News / Europe

UN: Kick Racism Out of Sports

AC Milan's Kevin Prince Boateng (L), wearing a jersey against racism, and Stephan El Shaarawy warm up before their match against Siena in Milan Jan. 6, 2013.
AC Milan's Kevin Prince Boateng (L), wearing a jersey against racism, and Stephan El Shaarawy warm up before their match against Siena in Milan Jan. 6, 2013.
Lisa Schlein
The United Nations is urging an end to what it calls the crime of racism in sport.   The global body is joining forces with football (soccer) officials and players in an effort to kick racism out of "the beautiful game."  The trigger for this move was the defiant action of AC Milan's midfielder Kevin-Prince Boateng who walked off the pitch during an exhibition match in January to protest racist taunts.  
A video clip captures the sports announcer's disbelief at the sight of AC Milan's Kevin-Prince Boateng, followed by his teammates, walking off the football pitch.  They were protesting the racist insults hurled at the midfielder during a friendly match against Italian lower division club Pro-Patria.
Boateng is not apologetic for ending the game after 25 minutes of play.  
"I interrupted the game and kicked the ball into the stands because I was angry and offended by the racist insults that were coming from the crowd. The report that the entire AC Milan team had presented a resolute and united front against racist abuse made headline news all over the world.  This is the reason why I am here today," he said. 
Boateng is one of several football players and officials invited by the United Nations to participate in a panel discussion on the elimination of racial discrimination, with a focus on sport.  The 26-year old footballer was born in Berlin of a Ghanaian father and German mother.  He plays for the Ghanaian National team.
Boateng says he does not regret his action because racism, if left alone, does not go away.  It has to be confronted or it will spread.  
"I just think we have to stand up against it every time.  If it is a championship final or a World Cup final  or just a friendly game-how we say against a team of the fourth division.  So-again we come to the point.  I hope I will never have to do it again.  But, if it was a final, I would have done the same," he said. 
Legendary midfielder and former captain of the French national football team, Patrick Vieira, supports Boateng.  He says racism is unacceptable and has no place on the pitch.
"I think when you look back at how things were and how things are today, I think him walking outside of the field improved the situation…and I think him walking out is a massive step and that is why we are going forward," he said.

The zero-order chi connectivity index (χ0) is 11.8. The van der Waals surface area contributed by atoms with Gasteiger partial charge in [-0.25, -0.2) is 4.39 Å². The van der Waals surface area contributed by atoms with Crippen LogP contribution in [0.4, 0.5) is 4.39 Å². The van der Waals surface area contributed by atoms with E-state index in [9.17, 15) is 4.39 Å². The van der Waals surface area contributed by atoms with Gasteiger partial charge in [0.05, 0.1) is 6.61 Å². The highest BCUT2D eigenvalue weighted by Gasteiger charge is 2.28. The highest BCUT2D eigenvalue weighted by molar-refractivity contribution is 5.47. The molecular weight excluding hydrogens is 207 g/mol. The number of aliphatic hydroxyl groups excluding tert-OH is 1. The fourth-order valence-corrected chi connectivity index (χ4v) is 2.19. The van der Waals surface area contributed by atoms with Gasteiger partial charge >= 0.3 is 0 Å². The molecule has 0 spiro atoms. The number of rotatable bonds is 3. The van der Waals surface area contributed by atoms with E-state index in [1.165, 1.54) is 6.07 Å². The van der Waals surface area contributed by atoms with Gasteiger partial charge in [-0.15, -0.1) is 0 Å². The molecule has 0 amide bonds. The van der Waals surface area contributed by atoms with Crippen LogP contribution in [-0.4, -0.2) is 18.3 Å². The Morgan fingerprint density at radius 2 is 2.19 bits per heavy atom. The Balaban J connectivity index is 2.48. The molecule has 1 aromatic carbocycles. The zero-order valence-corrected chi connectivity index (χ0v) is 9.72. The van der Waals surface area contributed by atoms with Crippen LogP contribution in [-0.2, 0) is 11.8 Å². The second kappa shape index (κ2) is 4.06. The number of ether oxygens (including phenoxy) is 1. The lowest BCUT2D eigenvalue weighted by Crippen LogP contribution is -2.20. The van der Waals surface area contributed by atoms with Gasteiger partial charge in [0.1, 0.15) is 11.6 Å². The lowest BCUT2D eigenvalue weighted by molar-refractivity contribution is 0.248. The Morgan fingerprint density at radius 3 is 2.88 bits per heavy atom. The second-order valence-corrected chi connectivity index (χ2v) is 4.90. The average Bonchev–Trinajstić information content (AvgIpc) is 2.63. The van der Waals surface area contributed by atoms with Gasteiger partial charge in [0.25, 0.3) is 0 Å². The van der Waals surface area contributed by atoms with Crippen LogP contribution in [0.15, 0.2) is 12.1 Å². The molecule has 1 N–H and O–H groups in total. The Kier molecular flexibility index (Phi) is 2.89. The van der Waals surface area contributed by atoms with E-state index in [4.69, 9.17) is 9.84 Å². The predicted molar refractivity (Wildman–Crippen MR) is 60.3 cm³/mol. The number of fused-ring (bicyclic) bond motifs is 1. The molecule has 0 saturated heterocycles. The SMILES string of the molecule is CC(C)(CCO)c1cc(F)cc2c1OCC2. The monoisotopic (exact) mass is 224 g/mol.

Nevertheless, U.N. High Commissioner for Human Rights, Navi Pillay notes the world continues to witness deeply unpleasant acts during sporting events, including during football matches.  
"They have included insults, offensive chants, Nazi salutes, petitions against hiring certain players and even systematic denial of opportunities to play or join football teams based on color or nationality.  These deplorable acts of bigotry and prejudice have no place in the 21st century.  They are an affront to human rights," he said. 
Pillay calls racism a gross human rights violation.  She says it is a crime and must be treated as such by sports authorities.
Union of Europe Football Associations (UEFA) Adviser, William Gaillard agrees.  He says UEFA has a zero tolerance policy for racism and discrimination.  He adds his organization singles out and sanctions behavior deemed inappropriate in a football stadium.  
"And, we are proud of it.  Racism, anti-Semitism, gender discrimination, homophobia are just as unacceptable on the football pitch as they are in society at large," he said. 
Gaillard argues football administrators have a duty to fight the evils of racism, but he does not offer any specific measures for doing so.  
Federico Addiechi, head of social responsibility programs for FIFA, the international governing body of football, says FIFA is establishing an anti-racism task force to deter racism.  As part of the program, he says the task force will seek to educate fans and inspire positive attitudes and behavior throughout the game.  
"We know fines are not and may not be enough.  Deducting points from a team could send a very strong message.  Relegating or eliminating a team from a competition can send an even stronger message.  If you tolerate or turn a blind eye to racism, you will face the consequences.  This is the message that players need us as football authorities to send," he said. 
The members of the task force say football does not need more rules and most governments do not need more laws to tackle racism in sport.  What is lacking, they say, is greater will by football authorities and governments to enforce the measures already on the books.

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